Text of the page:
Mainstream news organizations are reluctant to show images of the dead. Whether it’s the victims of accidents, mass shootings, natural disasters, terrorism or military conflict, photos and videos of lifeless bodies rarely are published. Rarer still are those involving children.

On Tuesday, there was a striking exception.

Media outlets around the world published a now-iconic photo of the bodies of Óscar Alberto Martínez Ramírez and his 23-month-old daughter, Valeria, washed up in the shallows of the Rio Grande near Matamoros, Mexico. The Salvadoran man and his daughter drowned Sunday in an attempt to migrate to the United States.

The searing image seemed to capture the heartbreak, desperation and danger of immigrants fleeing their countries. In the photo, Valeria’s tiny arm is flung across her father’s neck in a haunting embrace, her body tucked inside his T-shirt. Both are face down in the muddy, brown river water.

The photo was taken by Julia Le Duc, a journalist with the Mexican newspaper La Jornada, which published it Monday morning. It gained international attention on Tuesday after it was distributed by the Associated Press, which provides news and photos to thousands of newspapers, broadcast stations and online publications.

The image quickly began appearing — to a shocked reaction — online and on some TV networks and stations. On CNN on Wednesday, anchor Brianna Keilar broke briefly into tears as she narrated the story behind the photo.

Many compared it to the 2015 news photo of Alan Kurdi, a ­3-year-old Syrian boy whose body washed up on a beach in Turkey after he and his family attempted to migrate to Europe, or the photo of a dazed and bleeding Syrian child, Omran Daqneesh, who was pulled from the rubble in Aleppo in 2016 after an airstrike by the Syrian regime. Both captured the world’s attention, with the former sparking talks that led to more funds for the resettlement of Syrian refugees.

The decision to distribute the photo of the father and daughter came after discussions among AP editors in New York and Mexico City, said John Daniszewski, the news service’s vice president for standards. “Normally, we don’t show scenes of death,” he said in an interview. “But in this case, we felt it was a respectful and poignant photo that conveyed an important moment and a lot of factual information about what’s going on along the border.”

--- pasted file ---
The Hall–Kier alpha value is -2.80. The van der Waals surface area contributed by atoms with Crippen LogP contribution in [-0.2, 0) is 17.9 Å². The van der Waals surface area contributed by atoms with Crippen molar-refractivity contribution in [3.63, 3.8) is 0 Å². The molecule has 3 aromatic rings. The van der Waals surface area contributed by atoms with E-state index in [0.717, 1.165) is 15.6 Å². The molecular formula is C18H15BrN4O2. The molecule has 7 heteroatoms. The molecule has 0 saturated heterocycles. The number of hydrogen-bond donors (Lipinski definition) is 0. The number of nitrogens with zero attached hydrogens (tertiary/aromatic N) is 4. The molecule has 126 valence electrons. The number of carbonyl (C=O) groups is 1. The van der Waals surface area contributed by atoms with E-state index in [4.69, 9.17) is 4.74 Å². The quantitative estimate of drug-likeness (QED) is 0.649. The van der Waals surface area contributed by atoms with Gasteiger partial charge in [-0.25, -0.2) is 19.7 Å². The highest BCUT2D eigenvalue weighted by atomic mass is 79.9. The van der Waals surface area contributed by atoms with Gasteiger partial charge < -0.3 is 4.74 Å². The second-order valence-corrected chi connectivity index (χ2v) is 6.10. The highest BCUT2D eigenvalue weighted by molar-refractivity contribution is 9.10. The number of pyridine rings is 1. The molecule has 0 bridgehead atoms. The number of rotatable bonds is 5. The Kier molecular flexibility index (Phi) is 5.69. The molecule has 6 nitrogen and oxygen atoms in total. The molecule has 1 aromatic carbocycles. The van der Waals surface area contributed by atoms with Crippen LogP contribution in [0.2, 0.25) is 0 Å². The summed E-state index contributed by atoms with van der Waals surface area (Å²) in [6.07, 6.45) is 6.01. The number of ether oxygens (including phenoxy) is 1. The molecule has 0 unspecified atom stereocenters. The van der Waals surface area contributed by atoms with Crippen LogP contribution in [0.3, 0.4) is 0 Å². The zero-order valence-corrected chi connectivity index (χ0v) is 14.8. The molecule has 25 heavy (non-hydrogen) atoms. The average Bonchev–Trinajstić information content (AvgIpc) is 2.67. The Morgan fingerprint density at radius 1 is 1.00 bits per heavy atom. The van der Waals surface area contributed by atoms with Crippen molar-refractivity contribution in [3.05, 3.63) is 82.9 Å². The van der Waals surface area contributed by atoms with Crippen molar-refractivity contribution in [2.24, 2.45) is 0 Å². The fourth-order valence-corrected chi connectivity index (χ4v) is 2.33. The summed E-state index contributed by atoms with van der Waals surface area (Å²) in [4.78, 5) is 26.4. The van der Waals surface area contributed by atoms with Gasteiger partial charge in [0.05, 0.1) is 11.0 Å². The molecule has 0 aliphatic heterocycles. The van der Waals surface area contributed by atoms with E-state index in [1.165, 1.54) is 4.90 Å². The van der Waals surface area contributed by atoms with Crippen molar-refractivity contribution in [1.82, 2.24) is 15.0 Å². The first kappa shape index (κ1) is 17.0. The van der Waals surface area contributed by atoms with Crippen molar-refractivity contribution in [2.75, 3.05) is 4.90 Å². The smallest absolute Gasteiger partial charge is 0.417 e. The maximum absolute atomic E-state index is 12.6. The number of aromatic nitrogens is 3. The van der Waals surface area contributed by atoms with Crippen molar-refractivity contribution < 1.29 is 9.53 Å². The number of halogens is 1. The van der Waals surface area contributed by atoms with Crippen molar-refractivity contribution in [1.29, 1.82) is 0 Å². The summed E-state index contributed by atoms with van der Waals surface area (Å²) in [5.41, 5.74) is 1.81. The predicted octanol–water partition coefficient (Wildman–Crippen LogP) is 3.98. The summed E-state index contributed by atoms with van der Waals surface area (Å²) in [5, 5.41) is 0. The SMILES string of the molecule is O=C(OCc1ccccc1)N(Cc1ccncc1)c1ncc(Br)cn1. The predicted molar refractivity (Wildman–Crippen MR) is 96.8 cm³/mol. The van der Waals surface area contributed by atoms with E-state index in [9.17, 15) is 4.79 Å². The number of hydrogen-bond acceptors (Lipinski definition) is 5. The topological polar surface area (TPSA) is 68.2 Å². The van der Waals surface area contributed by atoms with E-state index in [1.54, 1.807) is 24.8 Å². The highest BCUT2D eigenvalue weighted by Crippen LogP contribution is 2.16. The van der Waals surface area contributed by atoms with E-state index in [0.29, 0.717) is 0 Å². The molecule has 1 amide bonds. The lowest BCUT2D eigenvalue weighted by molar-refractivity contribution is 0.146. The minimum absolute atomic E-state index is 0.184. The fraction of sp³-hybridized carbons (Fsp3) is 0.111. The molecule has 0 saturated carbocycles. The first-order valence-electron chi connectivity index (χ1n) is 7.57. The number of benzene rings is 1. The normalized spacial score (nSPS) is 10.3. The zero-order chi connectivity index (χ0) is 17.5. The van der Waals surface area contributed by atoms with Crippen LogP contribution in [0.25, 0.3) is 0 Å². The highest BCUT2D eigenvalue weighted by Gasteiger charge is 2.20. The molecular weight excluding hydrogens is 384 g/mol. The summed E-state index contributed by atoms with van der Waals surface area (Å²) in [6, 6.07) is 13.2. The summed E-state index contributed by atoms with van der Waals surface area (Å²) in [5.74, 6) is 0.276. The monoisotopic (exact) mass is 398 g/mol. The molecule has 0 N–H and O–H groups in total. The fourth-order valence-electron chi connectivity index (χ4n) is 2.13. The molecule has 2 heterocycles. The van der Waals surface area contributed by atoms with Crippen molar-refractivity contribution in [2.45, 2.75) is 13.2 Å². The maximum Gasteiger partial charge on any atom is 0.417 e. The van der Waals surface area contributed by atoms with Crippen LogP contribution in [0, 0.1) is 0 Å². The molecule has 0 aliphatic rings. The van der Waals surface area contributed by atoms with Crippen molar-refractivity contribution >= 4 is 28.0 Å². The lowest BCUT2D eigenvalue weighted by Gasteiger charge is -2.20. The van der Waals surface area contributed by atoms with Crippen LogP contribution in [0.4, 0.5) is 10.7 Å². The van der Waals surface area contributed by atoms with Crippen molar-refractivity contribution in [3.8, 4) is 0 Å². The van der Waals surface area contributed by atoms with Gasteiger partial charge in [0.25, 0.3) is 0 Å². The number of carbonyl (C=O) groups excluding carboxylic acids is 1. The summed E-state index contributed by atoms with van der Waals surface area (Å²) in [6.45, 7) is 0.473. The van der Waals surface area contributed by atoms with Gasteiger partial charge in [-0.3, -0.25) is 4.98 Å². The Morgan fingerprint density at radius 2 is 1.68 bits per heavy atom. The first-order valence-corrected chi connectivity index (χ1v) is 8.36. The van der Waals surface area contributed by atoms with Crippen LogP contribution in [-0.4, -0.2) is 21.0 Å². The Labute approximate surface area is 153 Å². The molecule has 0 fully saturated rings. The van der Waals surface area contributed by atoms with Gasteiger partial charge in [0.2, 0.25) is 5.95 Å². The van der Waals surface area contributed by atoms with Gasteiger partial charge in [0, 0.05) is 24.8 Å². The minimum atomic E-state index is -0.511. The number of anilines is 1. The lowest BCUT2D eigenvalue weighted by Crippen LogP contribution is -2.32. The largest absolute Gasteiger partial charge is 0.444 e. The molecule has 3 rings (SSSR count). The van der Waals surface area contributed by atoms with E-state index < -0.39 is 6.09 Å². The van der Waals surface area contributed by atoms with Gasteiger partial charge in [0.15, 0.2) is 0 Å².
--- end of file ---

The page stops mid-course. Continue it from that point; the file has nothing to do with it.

Given the graphic nature of the photo, AP’s editors decided to package it with a staff-written news story explaining who the victims were and how they died, including an eyewitness account by Ramírez’s wife, who spoke to Mexican police. They also moved a related blog post by Daniszewski that carried the headline, “Why we published a border deaths photo.”

“The AP does not transmit highly graphic or disturbing photographs for their own sake,” he wrote. “We also avoid images that are gratuitously violent. But we have through our history made the decision at times to show disturbing images that are important and that can convey the human cost of war, civil unrest or other tragic events in a way that words alone cannot.”

Other news outlets issued warnings, such as the one on “The photo you are about to see is very graphic and some might find it disturbing. In a stark reminder of the perils at the border, the Associated Press today published images of a man and his 23 month old daughter from El Salvador who drowned in the Rio Grande river on Sunday.”

While the photo gained wide and nearly instant circulation via digital sources, most U.S. daily newspapers did not publish it on their front pages, including The Washington Post.

A major exception was the New York Times, which featured it as the “display” photo, the leading image on its front page. The photo ran across four columns with a two-line caption that included a referral to a news story inside the paper.

Like the AP, the Times’s editors spent some time Tuesday afternoon discussing the pros and cons of publishing the photo, said Beth Flynn, the newspaper’s deputy photo editor. With deadline approaching, one editor called editors at the AP to get more information about the photo and the photographer. A group of top editors, including Executive Editor Dean Baquet, then discussed what to do.

“Most of us, the majority, felt very strongly that we should run it” on the front page, Flynn said. The accompanying news story “tried to tell about who these people were so that they weren’t just anonymous people coming to our country,” she said.

Few readers criticized the Times’s decision, judging from comments posted online. One reader even thanked Flynn and assistant editor Carolyn Ryan in an email, writing, “I can’t imagine the heart-wrenching, soul-searching process you must go through each and every day. You are telling the stories that need to be told. . . . It is important and brave.”

For The Post, the decision not to publish the photo in its print edition was largely a logistical one, according to Emilio Garcia-Ruiz, managing editor for digital. “We were unable to get a Washington Post-level story written in time to meet print deadlines [Tuesday night] so we didn’t consider it” for display on the front page, he said. The Post, however, published the photo and AP story online on Tuesday and wrote several follow-up stories on Wednesday.

Le Duc, a crime reporter, told the Guardian, “I’ve seen a lot of bodies — and a lot of drownings. . . . You get numb to it, but when you see something like this, it resensitizes you.

“Will it change anything?” she asked. “It should. These families have nothing, and they are risking everything for a better life. If scenes like this don’t make us think again — if they don’t move our decision-makers — then our society is in a bad way.”